“Assumed” Objective vs. “True” Objective in Training

Oftentimes, when it comes to martial art training, the student has an 'assumed' objective (vision) of attaining a particular goal such as a black belt or Phase 4 Level, etc. -- whereas the 'true' objective is to be able to apply a technique efficiently and effectively in a combative situation; the individual’s comfort with and ability to execute a motion reflexively. If they cannot do this, they don’t have it, and it doesn’t matter how many belts they have or what phase or level of training they are. Automaticity of response what one seeks.

The mere acquisition of knowledge is simply an academic exercise. Remember, when it comes to JKD, it is not how much “fixed” knowledge a person has accumulated but rather how much of that knowledge they can apply “alively” that really counts. 

'Totality' of Training Program

Training program should address and develop all combative facets: --

a)    Striking vocabulary
b)    Locking vocabulary
c)    Choking / Strangulation vocabulary
d)    Takedown / Throwing vocabulary
e)    Ground Control vocabulary
f)    Offensive Skills vocabulary
g)    Counterattack Skills vocabulary
h)    Defensive Skills vocabulary


What does the term “Drawing the essence from something” mean?

In JKD, one often hears, “While JKD contains the element of boxing, you are not a boxer… It has the element of trapping but you are not a Wing Chun person… It contains the element of grappling but you are not a wrestler or a ju jitsu person” But what does this actually mean to a JKD practitioner? While much has been written and said concerning the idea of drawing from various arts, what I’d like to do is simply help you see what Lee meant when he referred to “drawing the essence” of something.

In Volume 7 of his “Commentaries on the Martial Way,” Lee wrote the following:

Because of the many formalized styles of yesteryear, therefore
A)    Simple things don’t work


However, from some formalized schools like Shotokan, Tae Kwon Do, Thai Boxing, Boxing, how can I draw their “essence” and make them work for me (attitude, economy, good form, speed, power, etc.)?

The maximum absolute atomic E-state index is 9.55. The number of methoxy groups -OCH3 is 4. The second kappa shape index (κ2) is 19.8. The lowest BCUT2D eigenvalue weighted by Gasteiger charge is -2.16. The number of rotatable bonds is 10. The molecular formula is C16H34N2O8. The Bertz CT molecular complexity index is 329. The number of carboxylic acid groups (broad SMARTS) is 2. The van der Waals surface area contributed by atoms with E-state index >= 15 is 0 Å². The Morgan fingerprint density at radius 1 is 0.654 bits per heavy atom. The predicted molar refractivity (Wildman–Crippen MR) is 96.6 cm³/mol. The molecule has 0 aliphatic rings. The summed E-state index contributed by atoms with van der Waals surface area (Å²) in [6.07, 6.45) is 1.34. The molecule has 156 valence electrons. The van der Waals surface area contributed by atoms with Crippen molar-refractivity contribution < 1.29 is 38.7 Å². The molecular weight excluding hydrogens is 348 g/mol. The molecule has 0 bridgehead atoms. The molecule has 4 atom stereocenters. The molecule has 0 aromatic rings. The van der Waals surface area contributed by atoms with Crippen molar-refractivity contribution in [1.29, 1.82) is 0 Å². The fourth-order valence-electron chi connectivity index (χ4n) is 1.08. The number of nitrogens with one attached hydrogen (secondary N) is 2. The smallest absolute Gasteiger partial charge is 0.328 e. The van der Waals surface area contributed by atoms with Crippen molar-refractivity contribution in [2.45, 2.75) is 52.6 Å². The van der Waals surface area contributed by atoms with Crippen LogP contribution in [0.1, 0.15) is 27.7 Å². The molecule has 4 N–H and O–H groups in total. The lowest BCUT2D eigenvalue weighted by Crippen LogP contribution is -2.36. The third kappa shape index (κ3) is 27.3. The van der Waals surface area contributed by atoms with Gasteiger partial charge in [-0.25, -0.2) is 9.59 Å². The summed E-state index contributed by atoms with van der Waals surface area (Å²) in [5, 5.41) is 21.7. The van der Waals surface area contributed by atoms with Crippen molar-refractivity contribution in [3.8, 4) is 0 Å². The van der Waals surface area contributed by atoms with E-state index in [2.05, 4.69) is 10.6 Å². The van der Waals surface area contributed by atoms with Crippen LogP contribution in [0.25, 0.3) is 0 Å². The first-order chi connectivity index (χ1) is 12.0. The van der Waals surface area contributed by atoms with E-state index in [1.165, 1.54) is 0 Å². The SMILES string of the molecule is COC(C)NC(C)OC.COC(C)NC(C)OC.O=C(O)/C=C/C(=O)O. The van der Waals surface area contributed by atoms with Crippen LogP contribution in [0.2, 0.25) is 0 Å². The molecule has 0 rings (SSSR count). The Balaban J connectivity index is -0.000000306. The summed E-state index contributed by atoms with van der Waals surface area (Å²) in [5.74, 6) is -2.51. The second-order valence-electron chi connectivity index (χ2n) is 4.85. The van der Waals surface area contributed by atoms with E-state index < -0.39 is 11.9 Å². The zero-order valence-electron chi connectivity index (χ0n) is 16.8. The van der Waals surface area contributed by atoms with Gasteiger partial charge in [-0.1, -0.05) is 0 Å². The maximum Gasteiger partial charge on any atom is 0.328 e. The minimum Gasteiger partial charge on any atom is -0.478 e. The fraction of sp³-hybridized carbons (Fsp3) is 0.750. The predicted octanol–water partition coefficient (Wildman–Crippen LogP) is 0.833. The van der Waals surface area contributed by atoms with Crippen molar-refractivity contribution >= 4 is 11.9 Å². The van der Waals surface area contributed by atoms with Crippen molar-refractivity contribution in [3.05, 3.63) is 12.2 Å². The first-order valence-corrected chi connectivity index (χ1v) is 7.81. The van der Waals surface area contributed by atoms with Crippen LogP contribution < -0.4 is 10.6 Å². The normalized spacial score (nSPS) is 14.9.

List some of these essences of other schools

A) Shotokan - a) direct route     (b) master in basics, (c) spirit

B)    Tae Kwon Do - flexibility

C)    Boxing - efficient footwork, variety of punches

D)    Wrestling

E)    Judo - balance, osoto

F)    Fencing - skillful use of front lead, timing and cadence

G)    Kendo - the determined clash

I think it’s important to note that with relation to each of the arts mentioned, Lee doesn’t list a bunch of physical techniques taken from that particular art. It might be a specific quality or attribute that exists in the art such as the ability to generate great power in their strikes, etc. I also need to add that in other areas of his martial art volumes he also does list actual techniques that he found to be useful such as the use of the elbows and knees in Thai Boxing, and the leg tackles from wrestling, etc. 

In his interview for the book, “Jeet Kune Do Conversations” by Jose Fraguas (Unique Publications, 2001) Dan Inosanto stated that, “He [Bruce Lee] said that you had to capture the essence of each art. The essence is not the three thousand techniques you learn from white belt to black belt. Whatever he absorbed from a system, it had to fit in to his personal base system…”

If you draw an “essence” from a particular art, keep in mind that the goal is absorb that essence into your own structure in order to make you better.